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# Chain rule  Main Article Discussion Related Articles  [?] Bibliography  [?] External Links  [?] Citable Version  [?] This editable Main Article is under development and subject to a disclaimer. [edit intro]

In calculus, the chain rule describes the derivative of a "function of a function": the composition of two function, where the output z is a given function of an intermediate variable y which is in turn a given function of the input variable x.

Suppose that y is given as a function and that z is given as a function . The rate at which z varies in terms of y is given by the derivative , and the rate at which y varies in terms of x is given by the derivative . So the rate at which z varies in terms of x is the product , and substituting we have the chain rule In order to convert this to the traditional (Leibniz) notation, we notice and .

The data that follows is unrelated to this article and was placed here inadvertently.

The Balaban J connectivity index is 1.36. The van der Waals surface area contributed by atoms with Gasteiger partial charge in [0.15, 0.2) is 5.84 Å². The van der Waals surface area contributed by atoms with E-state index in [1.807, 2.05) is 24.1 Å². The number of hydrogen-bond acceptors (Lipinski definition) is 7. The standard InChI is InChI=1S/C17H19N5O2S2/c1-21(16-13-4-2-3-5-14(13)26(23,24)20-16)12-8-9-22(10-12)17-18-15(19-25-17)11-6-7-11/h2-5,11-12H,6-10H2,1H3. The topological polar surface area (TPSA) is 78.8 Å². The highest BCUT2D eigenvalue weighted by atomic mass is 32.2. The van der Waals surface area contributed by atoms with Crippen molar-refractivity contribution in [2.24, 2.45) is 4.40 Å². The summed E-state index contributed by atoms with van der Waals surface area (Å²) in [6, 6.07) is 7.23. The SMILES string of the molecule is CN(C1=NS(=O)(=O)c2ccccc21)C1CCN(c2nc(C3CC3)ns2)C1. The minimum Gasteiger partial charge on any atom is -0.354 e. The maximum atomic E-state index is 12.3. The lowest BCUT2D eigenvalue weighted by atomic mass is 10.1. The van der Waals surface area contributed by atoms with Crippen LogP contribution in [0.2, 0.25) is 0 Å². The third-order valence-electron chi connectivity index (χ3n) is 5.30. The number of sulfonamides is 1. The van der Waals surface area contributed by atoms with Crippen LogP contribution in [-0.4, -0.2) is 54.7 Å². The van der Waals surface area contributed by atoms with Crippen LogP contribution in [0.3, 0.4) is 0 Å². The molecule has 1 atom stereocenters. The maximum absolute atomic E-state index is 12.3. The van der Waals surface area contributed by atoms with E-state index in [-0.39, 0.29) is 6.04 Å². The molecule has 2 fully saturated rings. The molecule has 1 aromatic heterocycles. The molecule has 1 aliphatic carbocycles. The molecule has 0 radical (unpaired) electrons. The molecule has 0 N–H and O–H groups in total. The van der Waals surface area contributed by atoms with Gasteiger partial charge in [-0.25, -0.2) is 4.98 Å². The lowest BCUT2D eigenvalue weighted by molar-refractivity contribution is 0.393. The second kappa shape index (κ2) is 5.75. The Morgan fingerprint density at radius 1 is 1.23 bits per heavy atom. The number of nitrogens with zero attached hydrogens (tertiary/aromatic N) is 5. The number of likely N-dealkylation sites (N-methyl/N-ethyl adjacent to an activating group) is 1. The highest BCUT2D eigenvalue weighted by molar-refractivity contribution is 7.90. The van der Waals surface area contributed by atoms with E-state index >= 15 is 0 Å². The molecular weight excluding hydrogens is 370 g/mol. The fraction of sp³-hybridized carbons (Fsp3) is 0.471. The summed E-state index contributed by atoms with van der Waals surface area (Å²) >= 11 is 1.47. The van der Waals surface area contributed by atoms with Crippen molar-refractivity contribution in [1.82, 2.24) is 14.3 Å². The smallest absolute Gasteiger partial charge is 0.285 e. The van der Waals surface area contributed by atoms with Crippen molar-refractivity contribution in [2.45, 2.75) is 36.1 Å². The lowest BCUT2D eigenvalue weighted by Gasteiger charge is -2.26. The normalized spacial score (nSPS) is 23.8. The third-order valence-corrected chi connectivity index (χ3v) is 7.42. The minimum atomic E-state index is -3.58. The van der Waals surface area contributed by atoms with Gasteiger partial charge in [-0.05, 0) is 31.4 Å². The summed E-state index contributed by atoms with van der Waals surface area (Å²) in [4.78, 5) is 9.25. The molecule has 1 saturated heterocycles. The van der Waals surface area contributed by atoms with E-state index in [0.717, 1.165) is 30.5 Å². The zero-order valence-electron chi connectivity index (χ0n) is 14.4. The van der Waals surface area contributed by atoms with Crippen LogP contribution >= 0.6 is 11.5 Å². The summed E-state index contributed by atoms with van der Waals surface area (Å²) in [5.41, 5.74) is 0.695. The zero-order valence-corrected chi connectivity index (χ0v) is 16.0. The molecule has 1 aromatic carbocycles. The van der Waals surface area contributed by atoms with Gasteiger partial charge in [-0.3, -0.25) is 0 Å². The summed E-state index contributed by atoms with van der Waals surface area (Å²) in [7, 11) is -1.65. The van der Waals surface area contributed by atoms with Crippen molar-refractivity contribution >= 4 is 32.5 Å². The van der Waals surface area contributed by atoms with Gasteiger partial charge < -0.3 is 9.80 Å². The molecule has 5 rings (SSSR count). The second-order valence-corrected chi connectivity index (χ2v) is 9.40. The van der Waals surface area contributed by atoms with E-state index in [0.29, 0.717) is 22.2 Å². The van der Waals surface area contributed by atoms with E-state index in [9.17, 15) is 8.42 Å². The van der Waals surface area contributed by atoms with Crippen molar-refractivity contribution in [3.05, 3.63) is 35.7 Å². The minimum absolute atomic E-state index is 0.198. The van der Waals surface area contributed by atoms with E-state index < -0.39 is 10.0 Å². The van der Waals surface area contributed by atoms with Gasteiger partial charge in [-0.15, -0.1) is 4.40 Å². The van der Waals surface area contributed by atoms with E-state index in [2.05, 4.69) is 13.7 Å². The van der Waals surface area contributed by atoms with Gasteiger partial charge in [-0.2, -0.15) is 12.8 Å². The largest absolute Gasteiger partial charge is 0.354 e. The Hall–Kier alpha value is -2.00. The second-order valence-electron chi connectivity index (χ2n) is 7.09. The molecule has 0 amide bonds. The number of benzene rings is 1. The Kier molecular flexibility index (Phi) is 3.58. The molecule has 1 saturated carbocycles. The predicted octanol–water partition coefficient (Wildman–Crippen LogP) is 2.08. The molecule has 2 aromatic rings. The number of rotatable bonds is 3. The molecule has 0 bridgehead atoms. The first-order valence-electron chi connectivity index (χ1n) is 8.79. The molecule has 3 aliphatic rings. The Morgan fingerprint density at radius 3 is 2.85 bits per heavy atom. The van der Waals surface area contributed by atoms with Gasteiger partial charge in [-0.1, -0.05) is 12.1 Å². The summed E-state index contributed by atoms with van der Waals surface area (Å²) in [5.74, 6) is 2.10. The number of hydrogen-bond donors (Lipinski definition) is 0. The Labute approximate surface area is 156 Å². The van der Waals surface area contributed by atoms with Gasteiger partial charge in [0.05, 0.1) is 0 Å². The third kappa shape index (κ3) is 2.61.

In mnemonic form the latter expression is which is easy to remember, because it as if dy in the numerator and the denominator of the right hand side cancels.

## Multivariable calculus

The extension of the chain rule to multivariable functions may be achieved by considering the derivative as a linear approximation to a differentiable function.

Now let and be functions with F having derivative at and G having derivative at . Thus is a linear map from and is a linear map from . Then is differentiable at with derivative